JLG members seek to clear clogged agenda

PUBLISHED : Thursday, 08 December, 1994, 12:00am
UPDATED : Thursday, 08 December, 1994, 12:00am

THE Sino-British Joint Liaison Group (JLG) is expected to find ways to speed up work when it meets in London on Wednesday.


Chinese officials, led by new team leader Zhao Jihua, are likely to give a positive response to a proposal by the British head Hugh Davies to improve the operation of the JLG, which faces a backlog of outstanding issues.


British government spokesman in Hong Kong Bill Dickson said he was keen to see progress at the three-day session.


'We hope that they will regard this meeting, which will be the first to be attended by Mr Zhao, as an important opportunity to reach agreement on the issues which have now been on the agenda for far too long,' he said.


A source close to the JLG said the British side was anxious to urge Chinese counterparts 'to give a statement to the effect that it is in full support of the 1991 agreement' concerning the setting up of the Court of Final Appeal.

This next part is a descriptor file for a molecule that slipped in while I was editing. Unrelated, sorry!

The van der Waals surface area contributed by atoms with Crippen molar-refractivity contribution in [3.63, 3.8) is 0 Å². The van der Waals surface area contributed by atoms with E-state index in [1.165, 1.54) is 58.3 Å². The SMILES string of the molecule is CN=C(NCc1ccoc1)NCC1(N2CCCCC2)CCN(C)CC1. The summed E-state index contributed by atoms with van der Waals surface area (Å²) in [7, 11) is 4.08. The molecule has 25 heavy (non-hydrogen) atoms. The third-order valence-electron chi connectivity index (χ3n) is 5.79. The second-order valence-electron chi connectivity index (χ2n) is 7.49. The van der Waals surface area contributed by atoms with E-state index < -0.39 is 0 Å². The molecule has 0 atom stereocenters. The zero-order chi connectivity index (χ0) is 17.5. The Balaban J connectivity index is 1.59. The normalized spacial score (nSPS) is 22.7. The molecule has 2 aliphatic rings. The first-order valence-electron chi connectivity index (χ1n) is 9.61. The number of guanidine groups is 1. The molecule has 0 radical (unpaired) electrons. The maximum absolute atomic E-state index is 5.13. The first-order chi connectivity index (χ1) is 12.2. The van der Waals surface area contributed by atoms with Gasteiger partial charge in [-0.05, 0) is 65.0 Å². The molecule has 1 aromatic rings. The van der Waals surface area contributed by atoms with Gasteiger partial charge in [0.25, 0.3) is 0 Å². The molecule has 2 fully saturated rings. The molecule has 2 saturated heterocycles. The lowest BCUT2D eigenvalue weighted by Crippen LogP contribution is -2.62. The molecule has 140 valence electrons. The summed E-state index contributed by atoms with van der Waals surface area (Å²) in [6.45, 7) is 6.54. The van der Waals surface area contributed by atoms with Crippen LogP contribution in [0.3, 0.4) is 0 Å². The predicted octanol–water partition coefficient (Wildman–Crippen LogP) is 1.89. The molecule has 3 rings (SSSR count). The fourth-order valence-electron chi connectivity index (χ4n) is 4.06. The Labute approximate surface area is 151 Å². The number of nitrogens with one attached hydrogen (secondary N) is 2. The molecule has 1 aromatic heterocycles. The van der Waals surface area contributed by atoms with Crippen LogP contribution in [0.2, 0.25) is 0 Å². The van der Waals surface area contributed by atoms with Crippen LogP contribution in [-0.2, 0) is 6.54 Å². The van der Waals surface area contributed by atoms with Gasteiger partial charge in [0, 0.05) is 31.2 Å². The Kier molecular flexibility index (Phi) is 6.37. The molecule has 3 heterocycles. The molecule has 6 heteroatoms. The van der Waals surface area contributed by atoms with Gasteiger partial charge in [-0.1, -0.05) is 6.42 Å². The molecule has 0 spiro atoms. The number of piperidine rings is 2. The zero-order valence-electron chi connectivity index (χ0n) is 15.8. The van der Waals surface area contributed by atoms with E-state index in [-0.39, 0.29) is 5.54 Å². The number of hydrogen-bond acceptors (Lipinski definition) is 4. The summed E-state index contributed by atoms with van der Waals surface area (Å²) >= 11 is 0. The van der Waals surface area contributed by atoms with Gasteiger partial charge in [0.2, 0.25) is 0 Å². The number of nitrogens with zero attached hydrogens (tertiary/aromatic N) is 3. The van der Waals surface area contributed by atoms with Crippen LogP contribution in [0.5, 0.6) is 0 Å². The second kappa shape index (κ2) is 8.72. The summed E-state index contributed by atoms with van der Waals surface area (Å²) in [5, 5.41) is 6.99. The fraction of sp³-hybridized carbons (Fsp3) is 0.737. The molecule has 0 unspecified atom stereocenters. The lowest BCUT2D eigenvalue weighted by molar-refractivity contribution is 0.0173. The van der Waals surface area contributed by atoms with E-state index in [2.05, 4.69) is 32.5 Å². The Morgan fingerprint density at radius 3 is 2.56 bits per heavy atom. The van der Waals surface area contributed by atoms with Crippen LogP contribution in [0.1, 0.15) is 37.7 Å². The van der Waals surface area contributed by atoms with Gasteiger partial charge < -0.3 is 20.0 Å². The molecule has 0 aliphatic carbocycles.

The British side believes there should be no problem with the court surviving beyond 1997 if it is set up according to the 1991 accord that laid down the ratio of local and overseas judges.


British officials will ask whether the Chinese members have queries on the draft bill.


The British team will also put forward a proposal over the adaptation of laws, following a statement by former Chinese leader Guo Fengmin that they would not accept the 'midnight legislation' arrangement.


Under the arrangement, amendments to laws to bring them into line with the Basic Law would be completed by the Legislative Council, but would take effect only at midnight on July 1, 1997.


The Government is likely to propose that discussions of laws that need to be changed be held in the JLG.


The details of the amendments would be made public before 1997 to reduce uncertainty, but no legislative process would be undertaken by the pre-1997 Legco.


The source said the Chinese side would also raise its concern over the introduction of a code of practice by the Government to enhance information access by the public.